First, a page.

And as recently as this weekend, with the Valley Fire, we are seeing that’s not happening and I think we saw in that situation some scapegoating of the individual involved and in my opinion this requires old fashioned grass roots community organizing, something we’re good at.  I think it is an opportunity for us.  So I guess we’re going to have some questions and answers so I’ll just kind of pause there and maybe we can fill in some blanks as we move forward.

>>Jessica: All right.  Well thank you Paul.  We really appreciate having four speakers, with a lot of different experiences on the call and great insights and information that you shared, so thank you again.  So at this point we can go ahead and open it up.  I believe I have it in the right mode that anyone can unmute your phone to ask a question or make a comment by hitting star 6, so go ahead, anyone who would like to make a comment or ask a question.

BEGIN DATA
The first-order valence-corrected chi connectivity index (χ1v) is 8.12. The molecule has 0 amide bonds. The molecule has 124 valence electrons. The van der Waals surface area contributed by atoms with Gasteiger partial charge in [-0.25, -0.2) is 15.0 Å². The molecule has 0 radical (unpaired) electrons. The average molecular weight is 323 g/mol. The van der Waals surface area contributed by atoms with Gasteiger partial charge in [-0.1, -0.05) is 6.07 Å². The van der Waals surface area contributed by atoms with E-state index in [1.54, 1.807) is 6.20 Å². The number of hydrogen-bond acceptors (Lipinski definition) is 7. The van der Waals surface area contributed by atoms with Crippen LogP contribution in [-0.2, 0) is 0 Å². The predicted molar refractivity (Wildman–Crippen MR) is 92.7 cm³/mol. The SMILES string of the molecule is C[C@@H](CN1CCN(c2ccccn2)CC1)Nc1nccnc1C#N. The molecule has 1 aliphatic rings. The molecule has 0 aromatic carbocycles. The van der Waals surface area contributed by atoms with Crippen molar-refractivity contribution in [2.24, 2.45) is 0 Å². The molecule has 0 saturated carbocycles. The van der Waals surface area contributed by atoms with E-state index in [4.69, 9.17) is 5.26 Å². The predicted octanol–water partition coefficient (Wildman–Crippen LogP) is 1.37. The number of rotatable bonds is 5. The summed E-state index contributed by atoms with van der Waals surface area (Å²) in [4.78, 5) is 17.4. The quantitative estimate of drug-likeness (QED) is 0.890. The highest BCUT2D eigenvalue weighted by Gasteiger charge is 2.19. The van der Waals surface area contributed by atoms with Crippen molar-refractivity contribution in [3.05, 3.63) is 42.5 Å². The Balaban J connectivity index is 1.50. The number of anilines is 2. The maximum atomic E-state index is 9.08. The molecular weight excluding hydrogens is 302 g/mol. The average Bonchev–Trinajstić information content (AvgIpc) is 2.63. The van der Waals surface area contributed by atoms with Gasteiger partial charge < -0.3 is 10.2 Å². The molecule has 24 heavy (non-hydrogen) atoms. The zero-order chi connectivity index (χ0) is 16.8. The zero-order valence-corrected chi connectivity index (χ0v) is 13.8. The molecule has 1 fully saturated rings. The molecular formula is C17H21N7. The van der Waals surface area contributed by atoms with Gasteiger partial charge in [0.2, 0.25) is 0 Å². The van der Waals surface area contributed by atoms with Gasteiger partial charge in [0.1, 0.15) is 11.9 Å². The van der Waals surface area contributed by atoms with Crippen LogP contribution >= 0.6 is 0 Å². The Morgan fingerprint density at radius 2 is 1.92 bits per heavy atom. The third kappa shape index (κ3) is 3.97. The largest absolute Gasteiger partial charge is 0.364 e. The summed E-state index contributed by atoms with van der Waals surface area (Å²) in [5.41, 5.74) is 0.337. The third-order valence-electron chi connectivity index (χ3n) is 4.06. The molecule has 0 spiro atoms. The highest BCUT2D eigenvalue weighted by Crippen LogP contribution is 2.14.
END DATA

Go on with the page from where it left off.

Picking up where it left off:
>> Hello when is Jeff, can you hear me?

>>Jessica: Yes, we can, go ahead.

>> Jeff: Okay curious question, are any of the folks involved um had state or Regions that are part, have they noticed anything, I think this is more in preparation, related to things like elevator inspections um I say that because if people cannot, people that are in high-rises or buildings where the elevators aren’t working they can’t get out.  I’m just kind of curious to get your feedback on that issue, thanks.

>>Christy: This is Christy Dunaway.  Can you all here me okay?

>>Jessica: Yes, go ahead Christy.